Sun: We all auditioned. Some of us were trained in an academy. We went to a regular school and after school we trained in vocal and dance lessons. We learned singing, dancing, acting and language. Once a month there would be a test, like a talent show.

Yubin: Sun was in the academy for six years and then I joined and the Sohee and Lim joined in. We all met in the academy. Sun appeared in a TV show that was like an American Idol in Korea. She got picked out of thousands and thousands of people.

What do you remember about visiting the United States for the first time?

Yubin: It was all new for us. Especially New York. We were amazed by that city.

Yenny: The very first thing we did was study English, because none of us knew how to speak English back then. We came to New York in 2009 but before we came we studied English for a year with a tutor that we lived with.

Your 2012 song with Akon, "Like Money" hit number 22 in 2012. Did you learn anything while working with Akon and touring with the Jonas Brothers?

Yenny: First of all, we were just so happy to be able to work with them. We always listen to their songs and Akon was huge in Korea too. It was very surreal, but we also learned that we should be ourselves. They're very humble. You might think they'd be stuck up, but people like Akon and the Jonas Brothers are very down to Earth.

Lim: We also realized that what we're doing right now isn't just for us. There are a lot of people who are influenced by us, and we're kind of responsible about that. We know that what we're doing is not just for us to get fame. We should give it back.

Nick Cannon produced the movie you guys did for Nickelodeon. What was it like working with him?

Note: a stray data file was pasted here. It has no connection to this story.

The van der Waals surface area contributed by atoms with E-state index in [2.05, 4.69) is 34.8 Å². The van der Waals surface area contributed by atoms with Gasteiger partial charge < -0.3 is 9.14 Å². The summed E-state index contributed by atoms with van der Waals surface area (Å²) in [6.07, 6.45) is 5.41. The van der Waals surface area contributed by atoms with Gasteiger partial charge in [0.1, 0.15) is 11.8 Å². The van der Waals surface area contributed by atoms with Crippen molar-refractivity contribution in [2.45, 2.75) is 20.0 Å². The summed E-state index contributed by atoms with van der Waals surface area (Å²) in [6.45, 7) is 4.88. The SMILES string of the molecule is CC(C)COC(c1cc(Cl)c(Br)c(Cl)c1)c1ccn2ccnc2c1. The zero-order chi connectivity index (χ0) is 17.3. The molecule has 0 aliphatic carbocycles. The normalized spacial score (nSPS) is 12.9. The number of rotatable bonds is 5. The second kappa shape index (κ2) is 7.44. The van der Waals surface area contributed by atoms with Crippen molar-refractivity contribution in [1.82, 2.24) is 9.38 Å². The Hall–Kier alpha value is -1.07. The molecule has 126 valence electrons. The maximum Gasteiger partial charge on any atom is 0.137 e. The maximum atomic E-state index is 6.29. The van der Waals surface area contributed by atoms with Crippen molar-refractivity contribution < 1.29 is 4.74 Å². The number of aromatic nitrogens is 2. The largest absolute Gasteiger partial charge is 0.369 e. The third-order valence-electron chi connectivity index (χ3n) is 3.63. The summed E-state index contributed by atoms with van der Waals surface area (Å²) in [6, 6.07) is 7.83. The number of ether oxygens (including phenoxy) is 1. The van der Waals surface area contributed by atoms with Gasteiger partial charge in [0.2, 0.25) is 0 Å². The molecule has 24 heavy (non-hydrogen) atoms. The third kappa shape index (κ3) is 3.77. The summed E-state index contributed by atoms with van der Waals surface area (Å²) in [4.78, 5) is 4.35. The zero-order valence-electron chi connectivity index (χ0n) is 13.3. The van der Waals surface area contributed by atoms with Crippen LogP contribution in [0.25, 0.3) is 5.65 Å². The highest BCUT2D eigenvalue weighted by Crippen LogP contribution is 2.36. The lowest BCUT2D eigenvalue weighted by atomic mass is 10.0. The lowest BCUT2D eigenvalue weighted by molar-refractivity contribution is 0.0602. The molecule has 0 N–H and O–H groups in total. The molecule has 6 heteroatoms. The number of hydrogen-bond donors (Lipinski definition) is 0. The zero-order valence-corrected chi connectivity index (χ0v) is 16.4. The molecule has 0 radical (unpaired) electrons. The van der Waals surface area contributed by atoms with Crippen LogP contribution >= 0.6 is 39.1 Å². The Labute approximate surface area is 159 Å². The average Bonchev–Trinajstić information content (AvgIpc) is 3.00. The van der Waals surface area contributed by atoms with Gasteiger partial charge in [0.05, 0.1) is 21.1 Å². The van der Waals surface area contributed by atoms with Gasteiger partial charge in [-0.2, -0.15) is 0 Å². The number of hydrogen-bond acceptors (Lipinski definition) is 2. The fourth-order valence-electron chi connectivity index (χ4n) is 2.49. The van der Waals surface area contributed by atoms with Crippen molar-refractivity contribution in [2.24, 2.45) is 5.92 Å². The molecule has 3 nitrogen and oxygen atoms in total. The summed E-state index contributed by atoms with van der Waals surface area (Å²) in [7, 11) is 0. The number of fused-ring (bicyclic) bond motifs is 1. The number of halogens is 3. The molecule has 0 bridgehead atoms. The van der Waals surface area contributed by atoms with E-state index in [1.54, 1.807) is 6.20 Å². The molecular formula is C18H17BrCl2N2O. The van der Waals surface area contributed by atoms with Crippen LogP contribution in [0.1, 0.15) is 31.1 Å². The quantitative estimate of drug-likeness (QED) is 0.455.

Yubin: Nick is really super cool and he actually knows some Korean. He's very friendly and humble, and a family guy, although we haven't met Mariah and the twins yet.

Is there a difference between American and Asian audiences?

Yenny: Audiences are always very passionate, but their reactions are a little different. Americans are more active and dance more and sing along. Korean and Asian audiences will chant and root for us like cheerleaders. We'll sing "Nobody, nobody but you!" and they'll yell "WONDER GIRLS!" But sometimes they're off and we lose our rhythm.

What's your favorite thing about LA?

Yubin: I love The Grove. It's beautiful.

Lim: I love In-N-Out.

Sohee: I like French fries here.

Sun: I love Santa Monica Beach.

Yenny: Korean food here is the best. In some places it's better than in Korea.

What are your goals?

Sun: We just realize that it's important to enjoy every moment in the moment. And we do our best, all the time.

Follow us on Twitter @LAWeeklyMusic, and like us at LAWeeklyMusic.

Top Ten Sexiest Album Covers

Top 20 Sexiest Female Musicians of All Time

Top Ten Awkward Coachella Dance Move GIFs

The Ten Best Reggaeton Songs of the Last Half Decade: A Survival Guide in the Age of Pitbull

World's Douchiest DJs: The Top Five


Sponsor Content